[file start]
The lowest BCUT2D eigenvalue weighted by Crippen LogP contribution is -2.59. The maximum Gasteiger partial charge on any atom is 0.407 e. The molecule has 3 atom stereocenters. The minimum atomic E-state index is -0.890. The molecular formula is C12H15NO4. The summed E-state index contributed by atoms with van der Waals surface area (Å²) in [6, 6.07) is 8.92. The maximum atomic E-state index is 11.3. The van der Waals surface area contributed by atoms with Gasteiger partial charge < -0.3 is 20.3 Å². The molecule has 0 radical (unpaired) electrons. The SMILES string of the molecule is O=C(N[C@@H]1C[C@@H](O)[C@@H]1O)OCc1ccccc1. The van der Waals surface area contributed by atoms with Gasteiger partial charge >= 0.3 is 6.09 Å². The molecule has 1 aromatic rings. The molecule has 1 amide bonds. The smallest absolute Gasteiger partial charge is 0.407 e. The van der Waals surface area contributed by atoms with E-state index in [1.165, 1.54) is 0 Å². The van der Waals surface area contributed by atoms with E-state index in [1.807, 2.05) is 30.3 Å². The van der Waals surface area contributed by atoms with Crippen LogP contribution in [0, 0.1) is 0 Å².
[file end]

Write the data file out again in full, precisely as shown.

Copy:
The lowest BCUT2D eigenvalue weighted by Crippen LogP contribution is -2.59. The maximum Gasteiger partial charge on any atom is 0.407 e. The molecule has 3 atom stereocenters. The minimum atomic E-state index is -0.890. The molecular formula is C12H15NO4. The summed E-state index contributed by atoms with van der Waals surface area (Å²) in [6, 6.07) is 8.92. The maximum atomic E-state index is 11.3. The van der Waals surface area contributed by atoms with Gasteiger partial charge < -0.3 is 20.3 Å². The molecule has 0 radical (unpaired) electrons. The SMILES string of the molecule is O=C(N[C@@H]1C[C@@H](O)[C@@H]1O)OCc1ccccc1. The van der Waals surface area contributed by atoms with Gasteiger partial charge >= 0.3 is 6.09 Å². The molecule has 1 aromatic rings. The molecule has 1 amide bonds. The smallest absolute Gasteiger partial charge is 0.407 e. The van der Waals surface area contributed by atoms with E-state index in [1.165, 1.54) is 0 Å². The van der Waals surface area contributed by atoms with E-state index in [1.807, 2.05) is 30.3 Å². The van der Waals surface area contributed by atoms with Crippen LogP contribution in [0, 0.1) is 0 Å².